Comments on Review of Federal Water Marketing Practices
B-198376,B-198377,B-198378: Published: Sep 25, 1981. Publicly Released: Sep 25, 1981.
- Full Report:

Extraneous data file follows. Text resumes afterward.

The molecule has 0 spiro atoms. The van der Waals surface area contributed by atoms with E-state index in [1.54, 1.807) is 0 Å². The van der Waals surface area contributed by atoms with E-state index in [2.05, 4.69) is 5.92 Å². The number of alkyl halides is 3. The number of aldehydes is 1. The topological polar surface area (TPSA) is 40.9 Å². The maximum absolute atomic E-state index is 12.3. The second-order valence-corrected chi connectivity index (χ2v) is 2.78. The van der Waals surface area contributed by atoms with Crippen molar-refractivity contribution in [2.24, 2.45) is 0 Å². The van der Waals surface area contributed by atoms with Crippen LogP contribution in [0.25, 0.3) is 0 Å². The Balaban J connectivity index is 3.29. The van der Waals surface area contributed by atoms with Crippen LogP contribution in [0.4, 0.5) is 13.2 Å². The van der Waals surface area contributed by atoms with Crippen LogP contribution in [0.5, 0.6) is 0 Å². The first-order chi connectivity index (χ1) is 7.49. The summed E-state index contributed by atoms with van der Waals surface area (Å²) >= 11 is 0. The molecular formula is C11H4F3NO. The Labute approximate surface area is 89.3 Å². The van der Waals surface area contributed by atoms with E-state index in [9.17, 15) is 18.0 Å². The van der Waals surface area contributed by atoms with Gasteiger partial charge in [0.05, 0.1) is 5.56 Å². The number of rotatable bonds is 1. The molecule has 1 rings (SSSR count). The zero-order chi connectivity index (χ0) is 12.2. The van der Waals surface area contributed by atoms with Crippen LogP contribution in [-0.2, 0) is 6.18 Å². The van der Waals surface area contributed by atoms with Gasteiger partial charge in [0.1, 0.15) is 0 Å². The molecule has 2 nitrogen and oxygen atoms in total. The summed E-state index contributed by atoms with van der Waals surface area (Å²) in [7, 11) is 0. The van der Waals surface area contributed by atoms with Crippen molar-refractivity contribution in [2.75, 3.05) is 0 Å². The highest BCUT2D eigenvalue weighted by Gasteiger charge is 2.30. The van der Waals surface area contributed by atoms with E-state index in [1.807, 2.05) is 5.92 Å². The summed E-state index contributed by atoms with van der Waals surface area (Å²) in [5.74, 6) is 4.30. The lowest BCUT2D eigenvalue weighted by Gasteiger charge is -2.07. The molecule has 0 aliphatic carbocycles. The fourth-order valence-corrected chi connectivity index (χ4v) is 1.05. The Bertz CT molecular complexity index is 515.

The Office of the General Counsel provided legal opinions on the water marketing practices of the Federal Government. The Secretary of the Interior may charge interest on capital costs originally allocated to irrigation where the water or storage space is actually used by industrial consumers. He may include interest as part of the fixed charges covered by the water service contracts. The rate of interest is in the Secretary's discretion unless the rate is specified in the project's authorizing legislation. The Bureau of Reclamation practice of temporarily reallocating water originally intended for a reimbursable purpose to a nonreimbursable purpose, where water is not used for the nonreimbursable purpose, is questionable. Legislation provides for development periods during which irrigators may receive project water on a toll charge basis without repaying construction costs whether the lands involved are public or private. Under the Water Supply Act, the practice of allowing 40 years for repayment of municipal and industrial costs commencing separately with the initiation of each use is in accord with congressional intent. Where no one has bought project water or storage space the Government must bear the costs involved. Long term water service contracts between Interior and irrigators may be converted to fixed repayment contracts at the request of the contracting organization. The Department of Energy Organization Act reaffirms the need for specific congressional approval for cost reallocations. A regulation which provides some measure of compensation to local taxing units for land acquired by the United States for flood control, navigation, and allied purposes is not applicable to the Interior Department. Revenues received under the Water Supply Act must be deposited in the Treasury as miscellaneous Federal receipts, unless otherwise provided by statute. The inclusion by the Bureau of Reclamation of incidental administrative costs as part of operation and maintenance charges paid by water users appears to be a reasonable exercise of administrative authority.